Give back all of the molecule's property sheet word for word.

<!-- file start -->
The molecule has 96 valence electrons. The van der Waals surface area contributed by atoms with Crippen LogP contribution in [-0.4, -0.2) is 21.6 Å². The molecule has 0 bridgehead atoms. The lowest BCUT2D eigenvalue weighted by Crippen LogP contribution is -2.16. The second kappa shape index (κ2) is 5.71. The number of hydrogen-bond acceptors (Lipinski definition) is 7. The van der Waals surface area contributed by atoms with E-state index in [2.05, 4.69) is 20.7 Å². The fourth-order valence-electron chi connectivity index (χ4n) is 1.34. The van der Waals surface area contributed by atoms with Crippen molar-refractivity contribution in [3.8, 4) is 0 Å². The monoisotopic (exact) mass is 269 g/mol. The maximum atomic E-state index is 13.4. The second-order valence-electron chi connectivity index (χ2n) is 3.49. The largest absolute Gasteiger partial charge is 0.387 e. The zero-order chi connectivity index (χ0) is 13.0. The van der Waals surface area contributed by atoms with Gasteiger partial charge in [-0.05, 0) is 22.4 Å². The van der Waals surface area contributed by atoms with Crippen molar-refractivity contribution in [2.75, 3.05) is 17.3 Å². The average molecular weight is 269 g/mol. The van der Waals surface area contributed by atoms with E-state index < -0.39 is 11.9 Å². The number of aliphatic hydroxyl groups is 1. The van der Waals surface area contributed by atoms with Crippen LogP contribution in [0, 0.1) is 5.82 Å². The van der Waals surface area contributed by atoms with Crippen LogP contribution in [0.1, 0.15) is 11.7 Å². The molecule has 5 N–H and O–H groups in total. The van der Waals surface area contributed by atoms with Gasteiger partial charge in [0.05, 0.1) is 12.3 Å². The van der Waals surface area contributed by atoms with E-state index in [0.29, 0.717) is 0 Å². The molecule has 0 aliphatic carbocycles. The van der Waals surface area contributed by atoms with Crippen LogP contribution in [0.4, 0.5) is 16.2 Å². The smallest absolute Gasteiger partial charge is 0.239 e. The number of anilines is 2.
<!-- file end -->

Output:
The molecule has 96 valence electrons. The van der Waals surface area contributed by atoms with Crippen LogP contribution in [-0.4, -0.2) is 21.6 Å². The molecule has 0 bridgehead atoms. The lowest BCUT2D eigenvalue weighted by Crippen LogP contribution is -2.16. The second kappa shape index (κ2) is 5.71. The number of hydrogen-bond acceptors (Lipinski definition) is 7. The van der Waals surface area contributed by atoms with E-state index in [2.05, 4.69) is 20.7 Å². The fourth-order valence-electron chi connectivity index (χ4n) is 1.34. The van der Waals surface area contributed by atoms with Crippen molar-refractivity contribution in [3.8, 4) is 0 Å². The monoisotopic (exact) mass is 269 g/mol. The maximum atomic E-state index is 13.4. The second-order valence-electron chi connectivity index (χ2n) is 3.49. The largest absolute Gasteiger partial charge is 0.387 e. The zero-order chi connectivity index (χ0) is 13.0. The van der Waals surface area contributed by atoms with Gasteiger partial charge in [-0.05, 0) is 22.4 Å². The van der Waals surface area contributed by atoms with Crippen molar-refractivity contribution in [2.75, 3.05) is 17.3 Å². The average molecular weight is 269 g/mol. The van der Waals surface area contributed by atoms with E-state index < -0.39 is 11.9 Å². The number of aliphatic hydroxyl groups is 1. The van der Waals surface area contributed by atoms with Crippen LogP contribution in [0, 0.1) is 5.82 Å². The van der Waals surface area contributed by atoms with Crippen LogP contribution in [0.1, 0.15) is 11.7 Å². The molecule has 5 N–H and O–H groups in total. The van der Waals surface area contributed by atoms with Gasteiger partial charge in [0.05, 0.1) is 12.3 Å². The van der Waals surface area contributed by atoms with E-state index in [0.29, 0.717) is 0 Å². The molecule has 0 aliphatic carbocycles. The van der Waals surface area contributed by atoms with Crippen LogP contribution in [0.4, 0.5) is 16.2 Å². The smallest absolute Gasteiger partial charge is 0.239 e. The number of anilines is 2.